According to the report, international container trade was expected to reach 2.7 million TEU in 2015 and more than 7 million TEU in 2035.
The number of new motor vehicle passing through the port in 2015 was estimated at 388,000, with a marked increase to 720,000 in 2035.
On the back of these results, and continued record-breaking trade and throughput figures, PoMC initiated planning for the Port Capacity Project, to cater for growth in the short to medium term.
The project’s main area of redevelopment is Webb Dock, where a new container-handling terminal will be built with the capacity to handle at least one million containers per annum.
In June this year, the Premier also announced a further $400 million would be invested to build a fully-dedicated automotive import and export facility on the western side of Webb Dock, bringing the total project investment to $1.6 billion.
The automotive facility will provide the PoMC with the capacity to handle more than 600,000 vehicles a year, and will include a nearby pre-delivery inspection
component where vehicles can be prepared for dealerships.
Mr Baillieu said the new automotive precinct would not only create an extra 420 jobs during construction but would also support the wider automotive sector.
“The automotive aspect of the Port [Capacity] Project will see the construction of 920 metres of new wharves, more than 1000 supporting piles and 24,000 square metres of concrete decking,” he said.
“The auto industry employs more than 40,000 people across Victoria, and building world-class automotive facilities at the Port of Melbourne helps protect these jobs and grow Victoria’s economy.”
Other works at Webb Dock will includelandscaping and screening, dock deepening, an empty container stacking site and construction of noise walls.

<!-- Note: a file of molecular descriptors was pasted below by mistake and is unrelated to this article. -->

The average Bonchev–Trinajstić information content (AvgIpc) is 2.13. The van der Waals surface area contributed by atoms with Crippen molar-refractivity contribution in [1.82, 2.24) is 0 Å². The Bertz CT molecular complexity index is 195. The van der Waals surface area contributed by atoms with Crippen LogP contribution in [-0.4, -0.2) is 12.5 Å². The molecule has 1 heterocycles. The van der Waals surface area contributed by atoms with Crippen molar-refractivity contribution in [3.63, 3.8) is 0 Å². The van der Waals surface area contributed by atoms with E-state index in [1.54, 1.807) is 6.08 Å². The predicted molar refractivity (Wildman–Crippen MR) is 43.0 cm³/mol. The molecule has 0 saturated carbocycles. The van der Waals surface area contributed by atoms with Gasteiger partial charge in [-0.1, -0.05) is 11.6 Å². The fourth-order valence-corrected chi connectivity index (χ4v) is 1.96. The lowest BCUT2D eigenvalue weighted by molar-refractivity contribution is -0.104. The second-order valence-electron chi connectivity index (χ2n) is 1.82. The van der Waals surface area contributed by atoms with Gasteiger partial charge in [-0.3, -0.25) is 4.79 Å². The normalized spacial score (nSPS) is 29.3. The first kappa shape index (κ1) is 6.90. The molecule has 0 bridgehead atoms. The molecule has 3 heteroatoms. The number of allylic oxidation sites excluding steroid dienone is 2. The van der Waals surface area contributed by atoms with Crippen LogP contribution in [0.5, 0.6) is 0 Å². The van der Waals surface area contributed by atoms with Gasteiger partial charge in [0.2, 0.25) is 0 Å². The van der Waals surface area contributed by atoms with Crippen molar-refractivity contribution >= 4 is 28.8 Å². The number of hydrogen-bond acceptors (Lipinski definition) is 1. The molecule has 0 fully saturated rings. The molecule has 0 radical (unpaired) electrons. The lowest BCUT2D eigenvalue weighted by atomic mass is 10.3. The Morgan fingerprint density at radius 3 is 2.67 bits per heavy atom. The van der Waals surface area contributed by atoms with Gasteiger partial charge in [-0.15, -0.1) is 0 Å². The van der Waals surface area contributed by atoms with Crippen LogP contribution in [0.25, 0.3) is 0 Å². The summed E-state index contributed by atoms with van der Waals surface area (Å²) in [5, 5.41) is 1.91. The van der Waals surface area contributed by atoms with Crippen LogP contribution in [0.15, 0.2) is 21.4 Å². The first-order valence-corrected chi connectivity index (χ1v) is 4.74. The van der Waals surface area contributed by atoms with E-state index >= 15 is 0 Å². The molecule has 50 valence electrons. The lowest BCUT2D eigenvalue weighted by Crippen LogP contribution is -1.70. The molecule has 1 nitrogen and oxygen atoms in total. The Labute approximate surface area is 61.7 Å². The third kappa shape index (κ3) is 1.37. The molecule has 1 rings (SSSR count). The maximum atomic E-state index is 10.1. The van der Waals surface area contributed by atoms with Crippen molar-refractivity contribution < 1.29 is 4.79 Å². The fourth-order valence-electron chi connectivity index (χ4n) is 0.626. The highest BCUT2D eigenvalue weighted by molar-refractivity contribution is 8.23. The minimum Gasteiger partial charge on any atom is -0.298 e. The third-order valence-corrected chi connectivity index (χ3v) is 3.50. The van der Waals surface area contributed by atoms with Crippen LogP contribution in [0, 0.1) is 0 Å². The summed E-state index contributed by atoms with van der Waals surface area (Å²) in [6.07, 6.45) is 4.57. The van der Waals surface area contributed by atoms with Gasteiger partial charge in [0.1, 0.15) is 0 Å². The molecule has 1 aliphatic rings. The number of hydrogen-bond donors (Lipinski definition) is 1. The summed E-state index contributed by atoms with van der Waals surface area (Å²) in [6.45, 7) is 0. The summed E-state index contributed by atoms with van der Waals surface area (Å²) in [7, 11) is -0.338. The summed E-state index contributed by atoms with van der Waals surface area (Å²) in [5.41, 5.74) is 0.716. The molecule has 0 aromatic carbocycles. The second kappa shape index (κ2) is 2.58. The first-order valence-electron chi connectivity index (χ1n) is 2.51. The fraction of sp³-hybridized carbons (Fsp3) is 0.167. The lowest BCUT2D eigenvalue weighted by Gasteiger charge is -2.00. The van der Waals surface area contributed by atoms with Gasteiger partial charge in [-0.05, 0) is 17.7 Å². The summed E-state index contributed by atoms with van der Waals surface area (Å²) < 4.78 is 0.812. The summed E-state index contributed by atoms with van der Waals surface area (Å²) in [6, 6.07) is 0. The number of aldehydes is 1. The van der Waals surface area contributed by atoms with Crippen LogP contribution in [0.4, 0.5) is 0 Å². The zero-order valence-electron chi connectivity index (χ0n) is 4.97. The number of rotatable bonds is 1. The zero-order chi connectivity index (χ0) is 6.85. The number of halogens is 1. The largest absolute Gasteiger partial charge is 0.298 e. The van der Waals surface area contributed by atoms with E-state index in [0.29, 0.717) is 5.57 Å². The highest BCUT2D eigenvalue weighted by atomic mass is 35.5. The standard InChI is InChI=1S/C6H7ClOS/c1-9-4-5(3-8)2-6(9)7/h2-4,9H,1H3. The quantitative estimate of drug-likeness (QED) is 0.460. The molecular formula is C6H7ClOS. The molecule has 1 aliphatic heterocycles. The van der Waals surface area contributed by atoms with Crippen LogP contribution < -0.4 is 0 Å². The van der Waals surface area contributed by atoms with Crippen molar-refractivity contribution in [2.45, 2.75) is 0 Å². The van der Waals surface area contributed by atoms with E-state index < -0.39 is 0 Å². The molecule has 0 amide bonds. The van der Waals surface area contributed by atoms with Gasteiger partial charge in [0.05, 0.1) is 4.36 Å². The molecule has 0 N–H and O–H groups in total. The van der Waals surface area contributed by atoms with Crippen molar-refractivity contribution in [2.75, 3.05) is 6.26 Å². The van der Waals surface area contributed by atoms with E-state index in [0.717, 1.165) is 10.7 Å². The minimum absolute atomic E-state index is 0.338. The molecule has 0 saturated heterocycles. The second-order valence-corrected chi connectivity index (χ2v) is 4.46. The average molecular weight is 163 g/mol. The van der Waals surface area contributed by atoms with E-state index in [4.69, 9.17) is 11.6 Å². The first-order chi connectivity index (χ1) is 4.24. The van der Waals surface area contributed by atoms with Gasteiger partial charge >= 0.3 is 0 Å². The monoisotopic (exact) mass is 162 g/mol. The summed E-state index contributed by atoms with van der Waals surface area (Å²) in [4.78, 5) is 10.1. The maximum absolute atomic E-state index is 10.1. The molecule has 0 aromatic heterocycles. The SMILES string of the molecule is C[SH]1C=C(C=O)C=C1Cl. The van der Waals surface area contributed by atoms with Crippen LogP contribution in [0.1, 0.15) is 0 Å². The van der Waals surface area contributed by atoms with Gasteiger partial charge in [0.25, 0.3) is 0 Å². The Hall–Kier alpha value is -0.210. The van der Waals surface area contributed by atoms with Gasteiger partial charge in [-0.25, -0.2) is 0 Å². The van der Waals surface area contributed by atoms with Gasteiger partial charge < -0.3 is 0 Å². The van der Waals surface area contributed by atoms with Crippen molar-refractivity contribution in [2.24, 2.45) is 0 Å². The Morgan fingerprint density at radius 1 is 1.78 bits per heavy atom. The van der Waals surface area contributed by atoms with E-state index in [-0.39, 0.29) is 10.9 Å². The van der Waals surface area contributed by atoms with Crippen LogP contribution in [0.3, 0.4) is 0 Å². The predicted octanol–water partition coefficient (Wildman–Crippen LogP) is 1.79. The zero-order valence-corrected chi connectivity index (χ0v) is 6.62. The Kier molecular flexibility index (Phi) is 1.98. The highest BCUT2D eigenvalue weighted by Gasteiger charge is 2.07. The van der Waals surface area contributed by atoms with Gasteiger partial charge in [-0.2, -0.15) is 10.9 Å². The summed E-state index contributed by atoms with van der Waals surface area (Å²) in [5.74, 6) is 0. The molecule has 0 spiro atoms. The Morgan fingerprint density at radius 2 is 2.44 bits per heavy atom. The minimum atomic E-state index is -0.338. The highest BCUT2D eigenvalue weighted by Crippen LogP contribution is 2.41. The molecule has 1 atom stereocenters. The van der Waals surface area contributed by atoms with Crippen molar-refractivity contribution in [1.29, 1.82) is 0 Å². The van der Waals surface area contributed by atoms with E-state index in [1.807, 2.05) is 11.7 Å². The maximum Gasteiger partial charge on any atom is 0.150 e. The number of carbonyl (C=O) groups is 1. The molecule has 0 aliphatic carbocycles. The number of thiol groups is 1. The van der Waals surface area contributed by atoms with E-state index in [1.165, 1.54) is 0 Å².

Infrastructure upgrades will also be carried out at Swanson Dock, the port’s major container hub.
To push port traffic away from residential areas, PoMC will create direct road connections from Webb Dock and Swanson Dock to the M1 West Gate Freeway.
In August 2012, PoMC awarded civil and maritime design contracts to two consultancy firms, Aurecon and Arup, which will deliver detailed designs for the project’s internal roads, services infrastructure and maritime engineering services.
In October, the Victorian Government invited private sector bids for operation of the three components of the Webb Dock development: the container terminal; the automotive facility; and the pre-delivery inspection facility.
The process is currently in the expression of interest stage.
“All EoIs [expression of interests] will be assessed using commercial, environmental and community amenity criteria, while the Port of Melbourne will deliver the backbone infrastructure required for this development,” Mr Baillieu said.
The Port Capacity Project is due for completion in 2016.
Enhancing the surrounds
In the interest of enhancing the visual amenity of the port’s surrounding areas and providing better access to the open spaces within port boundaries, PoMC formulated a Port Interface Landscape Masterplan.
The plan envisages: extensive planting of vegetation and the installation of fencing, signage, viewing points and public art; and the construction of paths and seating in a number of areas including the following precincts: Williamstown, Swanson Dock, Stony Creek Backwash and the Moonee Ponds Creek.
In the report outlining the plan, PoMC stated that the development would work to “create improved user amenity and access, encourage usage, increase habitat values, and to achieve greater awareness of the function of the port and role of PoMC in providing open space for public use and enjoyment”.
A number of community interface projects have already been completed as part of the plan, with several more on the horizon in the next 12 months.